The vehicle crossing at the Naco port of entry is often empty, devoid of crossers and Border Patrol agents alike. Photo by: Erik Kolsrud/Arizona Sonora News

On the other hand, Naco isn’t so lucky. The port there is desolate, more akin to an abandoned military checkpoint than a commercial land port. There is barely a trickle of travelers walking over. This traffic drought has had devastating effects on the businesses and residents of the small border town. The main street that ran through the center of town all the way to the border, Towner Avenue, once was lined with an auto shop, restaurant, coffee shop, grocery store and clothing store that catered to crossers and residents.

That was before the port of entry was moved about one hundred yards east of the end of Towner — where it had been for decades.

“It killed Naco,” former auto shop owner Ernest Rogers said. “There used to be four or five businesses and it was a straight shot across the border. Now there aren’t any. I would know, I was one of them.”

Rogers claims the movement came as a result of the North American Free Trade Agreement, as the port would be easier for trucks to enter and exit from a point farther away from Towner Avenue. Those trucks — and the international commerce they represent — never materialized in Naco, preferring to go through nearby Douglas and the expanded port of entry there.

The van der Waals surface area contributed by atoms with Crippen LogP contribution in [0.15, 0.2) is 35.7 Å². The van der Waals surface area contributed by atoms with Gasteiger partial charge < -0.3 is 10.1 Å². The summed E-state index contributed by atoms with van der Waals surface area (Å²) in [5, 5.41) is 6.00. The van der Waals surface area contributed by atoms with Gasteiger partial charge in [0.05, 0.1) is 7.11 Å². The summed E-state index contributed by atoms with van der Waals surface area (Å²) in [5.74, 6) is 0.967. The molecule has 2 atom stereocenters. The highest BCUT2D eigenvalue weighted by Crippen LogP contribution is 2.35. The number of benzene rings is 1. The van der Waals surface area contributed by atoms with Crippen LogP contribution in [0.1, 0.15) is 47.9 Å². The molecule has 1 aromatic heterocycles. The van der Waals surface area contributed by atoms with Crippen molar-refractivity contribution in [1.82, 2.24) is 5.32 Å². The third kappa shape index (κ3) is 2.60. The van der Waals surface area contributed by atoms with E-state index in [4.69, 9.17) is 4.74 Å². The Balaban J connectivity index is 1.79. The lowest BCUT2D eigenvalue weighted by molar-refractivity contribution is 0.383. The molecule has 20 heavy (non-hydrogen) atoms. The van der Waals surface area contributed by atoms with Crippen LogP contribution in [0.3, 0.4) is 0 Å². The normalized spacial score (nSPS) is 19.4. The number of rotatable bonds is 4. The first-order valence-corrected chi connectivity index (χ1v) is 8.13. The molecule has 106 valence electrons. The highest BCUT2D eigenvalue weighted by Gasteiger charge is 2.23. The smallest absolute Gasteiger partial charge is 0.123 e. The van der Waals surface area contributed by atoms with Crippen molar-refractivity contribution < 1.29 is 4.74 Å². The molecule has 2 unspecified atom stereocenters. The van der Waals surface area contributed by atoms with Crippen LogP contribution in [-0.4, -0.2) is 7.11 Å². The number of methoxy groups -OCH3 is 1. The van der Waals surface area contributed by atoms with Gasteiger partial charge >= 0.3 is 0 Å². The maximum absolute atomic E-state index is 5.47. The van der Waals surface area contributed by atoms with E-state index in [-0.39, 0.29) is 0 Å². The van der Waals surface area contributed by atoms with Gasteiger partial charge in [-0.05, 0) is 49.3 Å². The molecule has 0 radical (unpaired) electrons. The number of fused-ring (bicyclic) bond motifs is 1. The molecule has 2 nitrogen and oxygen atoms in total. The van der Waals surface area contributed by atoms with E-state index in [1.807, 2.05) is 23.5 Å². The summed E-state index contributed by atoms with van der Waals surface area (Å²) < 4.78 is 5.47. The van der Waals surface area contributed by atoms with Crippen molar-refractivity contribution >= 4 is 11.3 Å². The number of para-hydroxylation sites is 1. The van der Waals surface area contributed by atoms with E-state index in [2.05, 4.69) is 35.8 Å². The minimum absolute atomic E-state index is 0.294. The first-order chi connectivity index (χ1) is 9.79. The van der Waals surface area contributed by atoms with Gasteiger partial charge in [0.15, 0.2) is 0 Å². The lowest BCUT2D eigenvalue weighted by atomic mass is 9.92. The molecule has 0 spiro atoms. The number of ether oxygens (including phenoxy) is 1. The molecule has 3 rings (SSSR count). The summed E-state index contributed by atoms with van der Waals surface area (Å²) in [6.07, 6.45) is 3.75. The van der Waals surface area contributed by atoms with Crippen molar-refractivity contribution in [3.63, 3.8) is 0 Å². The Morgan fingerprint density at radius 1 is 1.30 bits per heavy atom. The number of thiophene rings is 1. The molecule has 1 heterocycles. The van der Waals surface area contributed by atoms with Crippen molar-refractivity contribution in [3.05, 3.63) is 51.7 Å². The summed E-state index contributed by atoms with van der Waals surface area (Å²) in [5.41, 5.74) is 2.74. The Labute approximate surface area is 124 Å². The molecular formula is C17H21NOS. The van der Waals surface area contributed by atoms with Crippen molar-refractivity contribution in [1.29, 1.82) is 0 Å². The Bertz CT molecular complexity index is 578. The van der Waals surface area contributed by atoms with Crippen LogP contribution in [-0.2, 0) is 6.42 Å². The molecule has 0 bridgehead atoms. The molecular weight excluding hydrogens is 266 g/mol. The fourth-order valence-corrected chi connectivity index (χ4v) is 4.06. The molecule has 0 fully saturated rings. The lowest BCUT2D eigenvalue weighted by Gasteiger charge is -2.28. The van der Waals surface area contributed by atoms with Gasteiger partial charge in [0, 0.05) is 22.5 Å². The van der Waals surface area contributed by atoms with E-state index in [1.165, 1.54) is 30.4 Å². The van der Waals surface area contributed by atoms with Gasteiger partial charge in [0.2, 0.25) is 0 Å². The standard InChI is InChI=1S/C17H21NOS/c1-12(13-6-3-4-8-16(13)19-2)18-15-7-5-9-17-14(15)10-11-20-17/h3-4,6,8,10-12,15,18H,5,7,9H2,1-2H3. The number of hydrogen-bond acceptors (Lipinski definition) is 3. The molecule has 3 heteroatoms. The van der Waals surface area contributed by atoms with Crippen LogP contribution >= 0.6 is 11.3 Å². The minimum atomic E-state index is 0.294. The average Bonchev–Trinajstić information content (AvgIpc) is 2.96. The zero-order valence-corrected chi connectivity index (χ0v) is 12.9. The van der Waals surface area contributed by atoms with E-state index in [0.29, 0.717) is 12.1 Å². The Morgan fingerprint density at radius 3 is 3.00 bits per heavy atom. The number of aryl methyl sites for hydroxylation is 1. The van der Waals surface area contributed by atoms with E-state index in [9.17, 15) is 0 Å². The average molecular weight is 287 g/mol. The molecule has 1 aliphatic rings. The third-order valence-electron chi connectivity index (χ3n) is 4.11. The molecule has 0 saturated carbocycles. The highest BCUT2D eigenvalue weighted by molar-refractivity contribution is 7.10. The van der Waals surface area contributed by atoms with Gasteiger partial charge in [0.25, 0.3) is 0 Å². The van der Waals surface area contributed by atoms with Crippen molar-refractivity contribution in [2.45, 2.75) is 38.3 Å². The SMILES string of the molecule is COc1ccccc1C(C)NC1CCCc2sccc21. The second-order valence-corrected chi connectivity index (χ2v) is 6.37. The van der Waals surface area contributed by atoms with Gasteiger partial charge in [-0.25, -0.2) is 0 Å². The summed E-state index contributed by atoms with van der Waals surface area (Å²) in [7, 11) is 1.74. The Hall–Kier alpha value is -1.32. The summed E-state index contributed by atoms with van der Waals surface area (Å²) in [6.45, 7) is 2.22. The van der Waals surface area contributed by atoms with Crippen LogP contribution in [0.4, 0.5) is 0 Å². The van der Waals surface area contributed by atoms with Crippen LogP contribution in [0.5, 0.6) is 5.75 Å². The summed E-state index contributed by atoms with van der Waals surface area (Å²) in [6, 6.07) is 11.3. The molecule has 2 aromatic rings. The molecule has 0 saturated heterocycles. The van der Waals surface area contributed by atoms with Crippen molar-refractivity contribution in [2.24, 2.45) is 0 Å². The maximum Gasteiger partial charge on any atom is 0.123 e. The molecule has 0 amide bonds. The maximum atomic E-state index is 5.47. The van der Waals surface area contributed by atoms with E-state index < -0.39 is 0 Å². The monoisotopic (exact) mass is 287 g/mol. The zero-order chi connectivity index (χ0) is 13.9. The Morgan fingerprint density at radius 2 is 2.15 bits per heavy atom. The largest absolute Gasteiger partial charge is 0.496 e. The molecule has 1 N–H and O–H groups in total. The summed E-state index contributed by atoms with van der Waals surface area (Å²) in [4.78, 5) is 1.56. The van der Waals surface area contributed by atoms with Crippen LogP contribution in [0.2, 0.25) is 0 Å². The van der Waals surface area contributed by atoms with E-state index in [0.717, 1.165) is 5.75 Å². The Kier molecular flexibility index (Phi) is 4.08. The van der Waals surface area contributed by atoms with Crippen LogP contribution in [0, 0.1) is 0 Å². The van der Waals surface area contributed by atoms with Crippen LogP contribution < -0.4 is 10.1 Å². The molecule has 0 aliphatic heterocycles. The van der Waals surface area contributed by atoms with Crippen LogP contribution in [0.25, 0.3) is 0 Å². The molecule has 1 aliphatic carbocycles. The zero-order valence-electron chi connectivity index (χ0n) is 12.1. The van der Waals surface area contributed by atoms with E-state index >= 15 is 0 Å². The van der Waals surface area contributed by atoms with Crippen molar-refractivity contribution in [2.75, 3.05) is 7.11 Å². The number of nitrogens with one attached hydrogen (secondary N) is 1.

The former crossing point on the Naco border. Border Patrol moved it farther east, away from the spot it had been at for decades. Photo by: Erik Kolsrud/Arizona Sonora News

Now, the only trucks coming through Naco are full of cement and construction supplies for the replacement of the wall section. This construction comes on the heels of President Trump’s decision to build a new border wall between the two countries.

“You know it’s kind of sad that they’re wasting all this money trying to build another wall, we already have two up here,” Urcadez said. “But the wall is just a waste of money. They’ve already knocked one down to replace another one. And they’re going to put this one up, and then they’re going to knock it down again to put up the Trump wall or whatever it is. And then they say they can’t help the poor people down here. It’s just so weird.”

The president had urged the building of a border wall as a rallying cry during his campaign, promising that he would “get Mexico to pay for it.” Campaign rhetoric notwithstanding, the U.S. already has a system of steel fences that line much of the Southern Arizona border.

“It’s a big open world out there, you know,” Larry Slaughter, a mechanic and Naco resident, said. “People that want to get across will get across, I don’t know how they could ever really clamp it down. We got the Berlin Wall torn down. Why build another one?”

Click here for a Word version of the story and high-resolution photos.

Erik Kolsrud is a reporter for Arizona Sonora News, a service from the School of Journalism with the University of Arizona. Contact him at ekolsrud@email.arizona.edu